You’ve probably already seen a review of Hyperbole and a Half. Cannonball Read 6 already has four, and Cannonball Read 5 had a few as well. But, from what I can tell, I’m the first to review it who only has a passing knowledge of Allie Brosh’s blog of the same name.
I mean, I was aware of it. I had read about the Alots (who do not feature in the book), the helper dog and the simple dog, and about Brosh’s bout with depression. I knew I like her tone, I knew I enjoyed her illustrations, so I felt pretty confident going in that I was going to enjoy this book. So when the raving reviews came rolling in I went ahead and clicked the link and bought myself the book.
And I absolutely did enjoy it, although I didn’t love it. I think I enjoyed it the way I enjoy the blog. Which is to say, I enjoyed it a story or two at a time (which are handily color coded), but not in the same way I would generally fall in love with a book that has an overarching narrative. I think this is a problem that I have with memoirs of any sort – if there isn’t an overarching theme or narrative device, or a BIG THING that you’re trying to tell me I tend to lose focus and wander away.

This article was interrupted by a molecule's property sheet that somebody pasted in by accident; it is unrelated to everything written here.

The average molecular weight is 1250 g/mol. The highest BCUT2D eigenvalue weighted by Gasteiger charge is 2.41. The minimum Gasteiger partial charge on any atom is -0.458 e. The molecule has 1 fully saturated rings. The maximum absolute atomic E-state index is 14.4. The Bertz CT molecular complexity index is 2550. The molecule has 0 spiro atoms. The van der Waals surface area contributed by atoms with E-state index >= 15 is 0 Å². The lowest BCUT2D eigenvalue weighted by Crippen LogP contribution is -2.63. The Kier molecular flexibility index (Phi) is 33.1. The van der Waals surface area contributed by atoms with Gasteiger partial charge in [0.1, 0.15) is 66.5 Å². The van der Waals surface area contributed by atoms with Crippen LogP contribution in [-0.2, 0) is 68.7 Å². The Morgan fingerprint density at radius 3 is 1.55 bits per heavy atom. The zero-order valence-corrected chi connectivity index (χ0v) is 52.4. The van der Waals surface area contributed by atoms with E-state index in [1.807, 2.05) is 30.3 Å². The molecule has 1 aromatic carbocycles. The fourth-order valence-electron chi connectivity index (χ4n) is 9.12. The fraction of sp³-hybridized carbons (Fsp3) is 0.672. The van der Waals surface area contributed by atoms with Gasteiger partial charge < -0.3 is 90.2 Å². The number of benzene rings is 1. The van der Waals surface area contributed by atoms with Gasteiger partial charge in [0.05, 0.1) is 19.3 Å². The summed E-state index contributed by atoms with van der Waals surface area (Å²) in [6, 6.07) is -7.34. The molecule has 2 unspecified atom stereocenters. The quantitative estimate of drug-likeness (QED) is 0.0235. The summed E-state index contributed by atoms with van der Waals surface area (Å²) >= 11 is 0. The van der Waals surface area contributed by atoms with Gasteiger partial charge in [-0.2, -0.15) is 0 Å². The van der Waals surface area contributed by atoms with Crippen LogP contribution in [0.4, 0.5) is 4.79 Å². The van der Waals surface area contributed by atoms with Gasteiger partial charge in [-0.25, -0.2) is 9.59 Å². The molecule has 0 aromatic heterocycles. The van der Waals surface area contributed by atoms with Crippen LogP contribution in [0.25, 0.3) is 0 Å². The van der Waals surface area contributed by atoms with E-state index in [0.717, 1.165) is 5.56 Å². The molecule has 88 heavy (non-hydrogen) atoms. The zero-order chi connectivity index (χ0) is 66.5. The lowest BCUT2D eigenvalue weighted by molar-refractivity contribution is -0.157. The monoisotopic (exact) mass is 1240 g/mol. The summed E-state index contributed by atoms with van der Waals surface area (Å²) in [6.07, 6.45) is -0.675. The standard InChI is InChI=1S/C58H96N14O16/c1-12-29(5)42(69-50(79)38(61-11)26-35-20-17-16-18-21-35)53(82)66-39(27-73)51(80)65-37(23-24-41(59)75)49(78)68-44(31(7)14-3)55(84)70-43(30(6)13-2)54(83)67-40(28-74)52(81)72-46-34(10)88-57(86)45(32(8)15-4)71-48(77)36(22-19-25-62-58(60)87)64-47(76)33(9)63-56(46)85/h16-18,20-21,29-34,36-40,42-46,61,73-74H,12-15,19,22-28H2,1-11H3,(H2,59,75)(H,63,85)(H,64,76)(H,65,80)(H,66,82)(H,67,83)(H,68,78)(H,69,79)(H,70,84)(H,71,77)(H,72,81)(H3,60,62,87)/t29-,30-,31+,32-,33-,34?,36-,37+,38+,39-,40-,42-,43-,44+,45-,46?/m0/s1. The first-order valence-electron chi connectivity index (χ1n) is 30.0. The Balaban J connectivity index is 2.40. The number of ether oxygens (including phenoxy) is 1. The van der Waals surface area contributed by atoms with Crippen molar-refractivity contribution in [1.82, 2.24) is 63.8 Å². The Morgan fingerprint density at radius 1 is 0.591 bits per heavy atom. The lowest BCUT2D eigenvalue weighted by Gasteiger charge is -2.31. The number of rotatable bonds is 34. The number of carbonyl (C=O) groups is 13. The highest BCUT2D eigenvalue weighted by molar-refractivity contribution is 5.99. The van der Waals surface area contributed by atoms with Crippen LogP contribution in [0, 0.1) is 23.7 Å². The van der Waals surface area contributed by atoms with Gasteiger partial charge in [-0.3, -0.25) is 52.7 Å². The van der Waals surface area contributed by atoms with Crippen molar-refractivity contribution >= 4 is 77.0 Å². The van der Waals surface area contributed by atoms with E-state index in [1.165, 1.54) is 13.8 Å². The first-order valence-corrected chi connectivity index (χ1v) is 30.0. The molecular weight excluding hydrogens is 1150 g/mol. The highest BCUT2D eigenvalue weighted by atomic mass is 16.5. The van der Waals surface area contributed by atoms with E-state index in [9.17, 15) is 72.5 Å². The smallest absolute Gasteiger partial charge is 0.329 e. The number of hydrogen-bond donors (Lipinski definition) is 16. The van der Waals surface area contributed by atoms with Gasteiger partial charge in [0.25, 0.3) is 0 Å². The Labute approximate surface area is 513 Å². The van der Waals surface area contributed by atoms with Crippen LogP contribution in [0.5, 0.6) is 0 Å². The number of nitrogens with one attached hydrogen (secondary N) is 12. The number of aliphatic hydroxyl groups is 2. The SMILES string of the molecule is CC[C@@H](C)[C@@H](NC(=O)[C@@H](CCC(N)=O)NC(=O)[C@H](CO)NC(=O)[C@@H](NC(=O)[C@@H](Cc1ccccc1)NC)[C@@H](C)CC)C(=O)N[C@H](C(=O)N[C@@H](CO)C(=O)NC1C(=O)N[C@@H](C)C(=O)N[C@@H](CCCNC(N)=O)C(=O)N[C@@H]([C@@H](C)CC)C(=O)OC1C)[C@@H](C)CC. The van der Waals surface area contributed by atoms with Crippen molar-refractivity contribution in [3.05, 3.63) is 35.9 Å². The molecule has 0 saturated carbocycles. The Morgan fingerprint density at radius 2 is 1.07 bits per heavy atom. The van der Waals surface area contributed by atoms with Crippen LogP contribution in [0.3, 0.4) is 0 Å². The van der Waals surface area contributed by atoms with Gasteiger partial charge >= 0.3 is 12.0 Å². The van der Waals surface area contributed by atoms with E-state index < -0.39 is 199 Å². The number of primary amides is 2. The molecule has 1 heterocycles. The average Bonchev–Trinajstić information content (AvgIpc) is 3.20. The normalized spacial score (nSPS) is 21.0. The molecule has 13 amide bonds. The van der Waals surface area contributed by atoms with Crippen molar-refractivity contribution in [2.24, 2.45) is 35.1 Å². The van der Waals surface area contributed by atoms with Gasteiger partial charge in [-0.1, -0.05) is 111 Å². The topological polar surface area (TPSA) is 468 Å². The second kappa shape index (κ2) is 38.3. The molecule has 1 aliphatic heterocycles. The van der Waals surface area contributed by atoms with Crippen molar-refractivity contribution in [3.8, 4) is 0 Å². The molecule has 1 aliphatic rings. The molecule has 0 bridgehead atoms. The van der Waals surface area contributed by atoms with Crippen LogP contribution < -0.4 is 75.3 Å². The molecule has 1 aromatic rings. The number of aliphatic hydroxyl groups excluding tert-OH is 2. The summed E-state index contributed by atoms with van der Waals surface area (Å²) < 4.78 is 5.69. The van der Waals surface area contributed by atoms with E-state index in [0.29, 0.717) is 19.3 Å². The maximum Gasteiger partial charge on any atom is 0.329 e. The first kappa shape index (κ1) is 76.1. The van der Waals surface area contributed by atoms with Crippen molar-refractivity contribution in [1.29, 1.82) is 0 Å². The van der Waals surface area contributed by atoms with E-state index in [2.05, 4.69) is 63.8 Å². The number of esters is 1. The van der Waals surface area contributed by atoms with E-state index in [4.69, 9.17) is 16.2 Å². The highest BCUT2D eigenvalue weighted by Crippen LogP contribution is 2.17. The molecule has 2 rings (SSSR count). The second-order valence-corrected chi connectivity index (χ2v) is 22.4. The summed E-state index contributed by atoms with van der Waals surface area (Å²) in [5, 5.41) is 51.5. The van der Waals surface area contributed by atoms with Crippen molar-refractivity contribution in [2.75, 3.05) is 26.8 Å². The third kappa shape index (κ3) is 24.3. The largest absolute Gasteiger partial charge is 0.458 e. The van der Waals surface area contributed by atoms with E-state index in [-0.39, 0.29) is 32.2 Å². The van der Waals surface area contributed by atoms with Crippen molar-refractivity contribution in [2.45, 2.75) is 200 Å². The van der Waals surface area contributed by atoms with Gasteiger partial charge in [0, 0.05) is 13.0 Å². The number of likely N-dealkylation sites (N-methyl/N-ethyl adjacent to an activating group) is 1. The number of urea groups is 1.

Which is probably why it took a little longer to get through reading this book than I was anticipating.
Now that I’m done bellyaching, let’s talk about what you will find when you too, read this book (because you absolutely should). Allie Brosh is certainly one of the most honest writers and humorists you’re bound to come across. Each of her essays is full of introspection and views the human condition in a way that will simply make you stop momentarily and think “yup, I know that feeling”. There are many, many, many of them. And if you’ve not read her pieces on depression, well – go do that right now. Because the words she writes are true and insightful. And also amusing.
This is a humorous, fun book and I have managed to write an unhumorous review. I apologize. It’s Monday.